Scooter the Siamese Cat backed into our herb garden, pointed his tail at the sky, and peed — on the herbs we use to flavor our food. Then he walked over to the catnip patch, rubbed his face against the catnip leaves, ran a half circle around the yard, climbed up the tree beside the deck, and jumped onto the deck. We like to see Scooter climb the tree to the deck — he is nearly 18 years old (that’s 90 in human years) and it shows that he can still get around. Tree climbing has become a necessary survival skill for cats in our neighborhood since the coyotes moved in. Our neighbor two houses down had six cats not long ago — now they have two. In the past we often saw stray cats traveling through the neighborhood; we haven’t seen a stray cat in months. The only good news for us is that Scooter doesn’t get in fights any more — there are no cats left to fight!
Several months ago we replaced the deck on the back of our house. To jump from the tree to the new deck required learning a new maneuver for Scoot and we hadn’t seen him "make the leap," so we were encouraging him. Ann was on the deck calling down to him to come up; I was on the ground watching. He climbed about eight feet up the tree, stopped, and quickly backed down the tree. He ran about 20 feet, stopped, and frantically started cleaning his fur. I was mystified by his failure to jump onto the deck, so I walked over to the tree and looked up. Around the tree trunk was a large spider web, with a big spider right in the middle of it. Scooter had detected the spider web, probably with his whiskers, and backed out. I can relate — I hate feeling a spider web on me, especially if there’s the possibility of a spider crawling around on my head or back. Scooter only weighs seven pounds, so a big spider could be a real problem — like you or me having a fanged, venomous rat stuck on us.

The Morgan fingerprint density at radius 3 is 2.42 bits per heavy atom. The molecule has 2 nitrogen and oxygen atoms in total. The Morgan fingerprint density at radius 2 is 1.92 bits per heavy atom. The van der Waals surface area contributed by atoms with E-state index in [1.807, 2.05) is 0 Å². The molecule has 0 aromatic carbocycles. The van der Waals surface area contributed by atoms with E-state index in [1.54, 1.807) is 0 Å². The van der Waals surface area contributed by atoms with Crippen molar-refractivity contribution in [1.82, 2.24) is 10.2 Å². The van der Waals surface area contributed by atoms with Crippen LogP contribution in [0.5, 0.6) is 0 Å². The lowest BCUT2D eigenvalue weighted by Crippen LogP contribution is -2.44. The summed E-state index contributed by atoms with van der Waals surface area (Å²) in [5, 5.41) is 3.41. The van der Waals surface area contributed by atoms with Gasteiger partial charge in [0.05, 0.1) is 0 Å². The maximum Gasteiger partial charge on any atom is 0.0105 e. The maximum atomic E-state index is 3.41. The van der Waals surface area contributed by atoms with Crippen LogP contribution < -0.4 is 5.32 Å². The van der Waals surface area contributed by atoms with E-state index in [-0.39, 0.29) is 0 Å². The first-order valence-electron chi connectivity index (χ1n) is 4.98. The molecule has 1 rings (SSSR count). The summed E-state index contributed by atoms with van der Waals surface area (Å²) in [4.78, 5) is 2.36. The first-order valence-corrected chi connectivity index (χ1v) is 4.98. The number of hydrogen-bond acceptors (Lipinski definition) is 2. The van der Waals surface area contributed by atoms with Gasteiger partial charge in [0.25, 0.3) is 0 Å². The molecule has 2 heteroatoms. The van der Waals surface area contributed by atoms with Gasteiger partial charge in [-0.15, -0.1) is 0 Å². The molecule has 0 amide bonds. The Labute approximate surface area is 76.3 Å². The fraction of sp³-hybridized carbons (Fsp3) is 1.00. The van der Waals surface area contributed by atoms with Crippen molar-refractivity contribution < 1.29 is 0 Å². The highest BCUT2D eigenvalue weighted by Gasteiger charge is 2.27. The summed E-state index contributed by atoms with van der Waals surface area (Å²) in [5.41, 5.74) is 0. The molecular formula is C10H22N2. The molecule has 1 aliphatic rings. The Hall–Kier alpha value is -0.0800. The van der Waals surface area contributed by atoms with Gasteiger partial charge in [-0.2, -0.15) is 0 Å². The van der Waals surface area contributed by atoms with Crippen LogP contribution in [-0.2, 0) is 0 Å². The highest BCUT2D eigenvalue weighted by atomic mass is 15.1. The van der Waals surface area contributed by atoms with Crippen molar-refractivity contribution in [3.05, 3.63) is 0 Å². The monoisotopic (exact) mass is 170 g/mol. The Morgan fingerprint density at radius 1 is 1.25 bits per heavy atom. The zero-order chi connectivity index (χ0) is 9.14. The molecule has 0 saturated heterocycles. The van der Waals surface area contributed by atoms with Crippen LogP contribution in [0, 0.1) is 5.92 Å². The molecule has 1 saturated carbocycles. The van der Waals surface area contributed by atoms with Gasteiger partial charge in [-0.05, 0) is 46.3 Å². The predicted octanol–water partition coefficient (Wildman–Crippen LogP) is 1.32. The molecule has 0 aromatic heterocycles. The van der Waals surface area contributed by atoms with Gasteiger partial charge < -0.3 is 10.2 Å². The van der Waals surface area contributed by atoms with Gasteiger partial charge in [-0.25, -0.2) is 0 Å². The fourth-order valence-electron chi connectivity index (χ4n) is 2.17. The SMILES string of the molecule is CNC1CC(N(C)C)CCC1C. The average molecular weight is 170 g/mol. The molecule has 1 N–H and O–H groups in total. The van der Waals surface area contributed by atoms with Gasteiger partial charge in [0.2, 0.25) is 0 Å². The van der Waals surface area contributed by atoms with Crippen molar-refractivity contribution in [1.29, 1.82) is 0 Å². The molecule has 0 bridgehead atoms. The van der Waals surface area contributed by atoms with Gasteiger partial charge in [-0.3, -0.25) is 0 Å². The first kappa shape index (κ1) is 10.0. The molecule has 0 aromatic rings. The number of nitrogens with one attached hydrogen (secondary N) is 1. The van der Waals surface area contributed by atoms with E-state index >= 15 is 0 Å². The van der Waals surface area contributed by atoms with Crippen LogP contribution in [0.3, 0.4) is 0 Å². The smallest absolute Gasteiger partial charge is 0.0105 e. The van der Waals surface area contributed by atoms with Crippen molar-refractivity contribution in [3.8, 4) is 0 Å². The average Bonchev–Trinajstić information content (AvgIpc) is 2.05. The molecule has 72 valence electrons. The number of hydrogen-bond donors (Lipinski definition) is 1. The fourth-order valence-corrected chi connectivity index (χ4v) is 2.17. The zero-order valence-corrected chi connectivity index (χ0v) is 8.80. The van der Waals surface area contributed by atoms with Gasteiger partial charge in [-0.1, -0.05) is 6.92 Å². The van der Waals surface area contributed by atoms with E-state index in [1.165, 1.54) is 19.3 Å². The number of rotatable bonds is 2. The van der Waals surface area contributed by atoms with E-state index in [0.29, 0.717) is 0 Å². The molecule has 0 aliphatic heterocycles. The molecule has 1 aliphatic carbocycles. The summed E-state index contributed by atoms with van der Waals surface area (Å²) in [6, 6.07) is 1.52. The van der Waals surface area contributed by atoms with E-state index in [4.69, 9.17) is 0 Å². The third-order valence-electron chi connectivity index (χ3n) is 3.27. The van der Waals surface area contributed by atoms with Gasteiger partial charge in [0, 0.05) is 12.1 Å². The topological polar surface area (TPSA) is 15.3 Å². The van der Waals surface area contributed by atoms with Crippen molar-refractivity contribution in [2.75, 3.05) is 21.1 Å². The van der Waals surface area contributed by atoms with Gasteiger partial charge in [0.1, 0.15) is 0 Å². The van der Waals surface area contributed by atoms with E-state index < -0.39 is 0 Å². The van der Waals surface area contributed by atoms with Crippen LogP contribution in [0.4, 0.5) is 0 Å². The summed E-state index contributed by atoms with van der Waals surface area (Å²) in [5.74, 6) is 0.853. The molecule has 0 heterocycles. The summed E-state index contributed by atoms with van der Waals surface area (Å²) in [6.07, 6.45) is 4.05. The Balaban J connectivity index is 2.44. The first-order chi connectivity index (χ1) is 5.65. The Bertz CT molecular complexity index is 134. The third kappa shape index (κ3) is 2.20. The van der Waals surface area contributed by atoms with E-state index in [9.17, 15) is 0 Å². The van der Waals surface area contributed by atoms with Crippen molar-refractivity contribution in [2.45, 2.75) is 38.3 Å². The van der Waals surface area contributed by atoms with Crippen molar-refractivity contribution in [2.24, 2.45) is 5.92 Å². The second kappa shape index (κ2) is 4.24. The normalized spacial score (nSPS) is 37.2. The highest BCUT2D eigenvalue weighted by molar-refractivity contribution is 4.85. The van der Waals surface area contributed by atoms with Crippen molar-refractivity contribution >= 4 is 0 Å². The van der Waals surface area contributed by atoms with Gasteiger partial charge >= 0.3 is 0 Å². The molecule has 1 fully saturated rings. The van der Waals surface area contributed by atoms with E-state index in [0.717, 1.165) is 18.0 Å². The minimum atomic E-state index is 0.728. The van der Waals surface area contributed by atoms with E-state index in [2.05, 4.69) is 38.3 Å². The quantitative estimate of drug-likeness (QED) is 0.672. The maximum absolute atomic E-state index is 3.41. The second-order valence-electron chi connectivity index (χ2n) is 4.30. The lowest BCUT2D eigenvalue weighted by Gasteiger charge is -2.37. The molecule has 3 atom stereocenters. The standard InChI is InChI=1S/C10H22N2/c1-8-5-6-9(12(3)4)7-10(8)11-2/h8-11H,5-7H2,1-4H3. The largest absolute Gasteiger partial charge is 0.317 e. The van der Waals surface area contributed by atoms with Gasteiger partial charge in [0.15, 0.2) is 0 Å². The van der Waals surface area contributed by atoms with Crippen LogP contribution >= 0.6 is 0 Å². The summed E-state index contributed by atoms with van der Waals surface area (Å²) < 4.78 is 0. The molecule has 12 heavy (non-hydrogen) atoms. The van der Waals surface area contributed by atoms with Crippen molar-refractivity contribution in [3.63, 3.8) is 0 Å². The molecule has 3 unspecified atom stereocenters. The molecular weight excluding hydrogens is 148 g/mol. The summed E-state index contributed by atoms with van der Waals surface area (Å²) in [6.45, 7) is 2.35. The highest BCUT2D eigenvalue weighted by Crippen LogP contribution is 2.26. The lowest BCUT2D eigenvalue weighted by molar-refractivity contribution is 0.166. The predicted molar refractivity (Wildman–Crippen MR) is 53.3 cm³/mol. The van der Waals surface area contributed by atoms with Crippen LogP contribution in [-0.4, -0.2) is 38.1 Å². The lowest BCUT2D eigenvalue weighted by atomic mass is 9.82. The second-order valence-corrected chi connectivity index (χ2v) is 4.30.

Scooter hates getting wet almost as much as spider webs. One sunny day last autumn Scooter had been out and away from the house for about two hours so I went out to check on him. I walked into the back yard and heard a squirrel clucking the predator alarm in the woods behind our house. Concerned about the possibility of a coyote, I stalked slowly along a big gully that runs down to the creek deep in the woods. I stopped to listen and heard a leaf rustle. I stopped for a moment and saw movement in the gully. Scooter came into view walking up the gully. He would take two steps, stop and shake a leg, take another two steps, shake another leg, and so on. As he got near, he scented me but he wasn’t happy to see me — he was pissed off! He was wet and mad about it. He had fallen in the creek! He didn’t want to be seen in such a sorry state — he found a sunny spot and licked all the horrible water off his fur. My guess is that some leaves were covering a pool and he thought it was solid ground.
Scooter prefers to lick something wet like grass or leaves when he is thirsty and outside — he is uncomfortable drinking from a large body of water. He probably can’t hear very well when he laps water from a lake or creek, which makes him vulnerable to attack. Also, if he is ambushed from behind while drinking from a lake, he is trapped. I prefer to think that he is genetically predisposed to avoid deep pools of water. His ancestors were jungle cats, where crocodiles inhabit the rivers. A cat would be a nice snack for a big crocodile, or a prize catch for a small one. Along with getting wet, he despises getting cold, but once he really surprised me.